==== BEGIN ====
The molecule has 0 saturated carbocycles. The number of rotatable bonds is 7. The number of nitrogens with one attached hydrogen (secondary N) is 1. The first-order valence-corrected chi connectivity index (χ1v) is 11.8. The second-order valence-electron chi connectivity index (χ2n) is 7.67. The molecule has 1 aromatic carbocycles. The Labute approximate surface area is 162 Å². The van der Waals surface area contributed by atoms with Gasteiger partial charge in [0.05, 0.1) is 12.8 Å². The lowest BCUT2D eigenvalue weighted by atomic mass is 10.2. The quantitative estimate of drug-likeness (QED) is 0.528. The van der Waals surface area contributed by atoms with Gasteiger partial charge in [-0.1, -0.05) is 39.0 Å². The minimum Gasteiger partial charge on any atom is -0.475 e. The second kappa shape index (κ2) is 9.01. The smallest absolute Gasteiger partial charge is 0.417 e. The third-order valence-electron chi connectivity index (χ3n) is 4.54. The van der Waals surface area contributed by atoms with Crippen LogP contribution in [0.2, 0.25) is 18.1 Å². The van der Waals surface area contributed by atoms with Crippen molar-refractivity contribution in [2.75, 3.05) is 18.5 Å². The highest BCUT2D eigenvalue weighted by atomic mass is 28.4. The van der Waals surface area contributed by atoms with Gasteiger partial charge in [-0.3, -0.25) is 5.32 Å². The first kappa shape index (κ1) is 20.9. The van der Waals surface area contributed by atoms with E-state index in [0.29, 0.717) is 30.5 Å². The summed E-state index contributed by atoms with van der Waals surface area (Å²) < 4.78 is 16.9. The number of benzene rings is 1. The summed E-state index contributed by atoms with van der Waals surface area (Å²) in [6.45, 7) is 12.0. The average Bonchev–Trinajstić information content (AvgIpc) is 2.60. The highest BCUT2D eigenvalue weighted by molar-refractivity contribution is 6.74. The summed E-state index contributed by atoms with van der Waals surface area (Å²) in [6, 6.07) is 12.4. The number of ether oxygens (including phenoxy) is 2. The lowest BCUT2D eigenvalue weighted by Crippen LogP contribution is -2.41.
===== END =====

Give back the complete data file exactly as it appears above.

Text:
The molecule has 0 saturated carbocycles. The number of rotatable bonds is 7. The number of nitrogens with one attached hydrogen (secondary N) is 1. The first-order valence-corrected chi connectivity index (χ1v) is 11.8. The second-order valence-electron chi connectivity index (χ2n) is 7.67. The molecule has 1 aromatic carbocycles. The Labute approximate surface area is 162 Å². The van der Waals surface area contributed by atoms with Gasteiger partial charge in [0.05, 0.1) is 12.8 Å². The lowest BCUT2D eigenvalue weighted by atomic mass is 10.2. The quantitative estimate of drug-likeness (QED) is 0.528. The van der Waals surface area contributed by atoms with Gasteiger partial charge in [-0.1, -0.05) is 39.0 Å². The minimum Gasteiger partial charge on any atom is -0.475 e. The second kappa shape index (κ2) is 9.01. The smallest absolute Gasteiger partial charge is 0.417 e. The third-order valence-electron chi connectivity index (χ3n) is 4.54. The van der Waals surface area contributed by atoms with Crippen LogP contribution in [0.2, 0.25) is 18.1 Å². The van der Waals surface area contributed by atoms with Crippen molar-refractivity contribution in [2.75, 3.05) is 18.5 Å². The highest BCUT2D eigenvalue weighted by atomic mass is 28.4. The van der Waals surface area contributed by atoms with Gasteiger partial charge in [-0.3, -0.25) is 5.32 Å². The first kappa shape index (κ1) is 20.9. The van der Waals surface area contributed by atoms with E-state index in [0.29, 0.717) is 30.5 Å². The summed E-state index contributed by atoms with van der Waals surface area (Å²) < 4.78 is 16.9. The number of benzene rings is 1. The summed E-state index contributed by atoms with van der Waals surface area (Å²) in [6.45, 7) is 12.0. The average Bonchev–Trinajstić information content (AvgIpc) is 2.60. The highest BCUT2D eigenvalue weighted by molar-refractivity contribution is 6.74. The summed E-state index contributed by atoms with van der Waals surface area (Å²) in [6, 6.07) is 12.4. The number of ether oxygens (including phenoxy) is 2. The lowest BCUT2D eigenvalue weighted by Crippen LogP contribution is -2.41.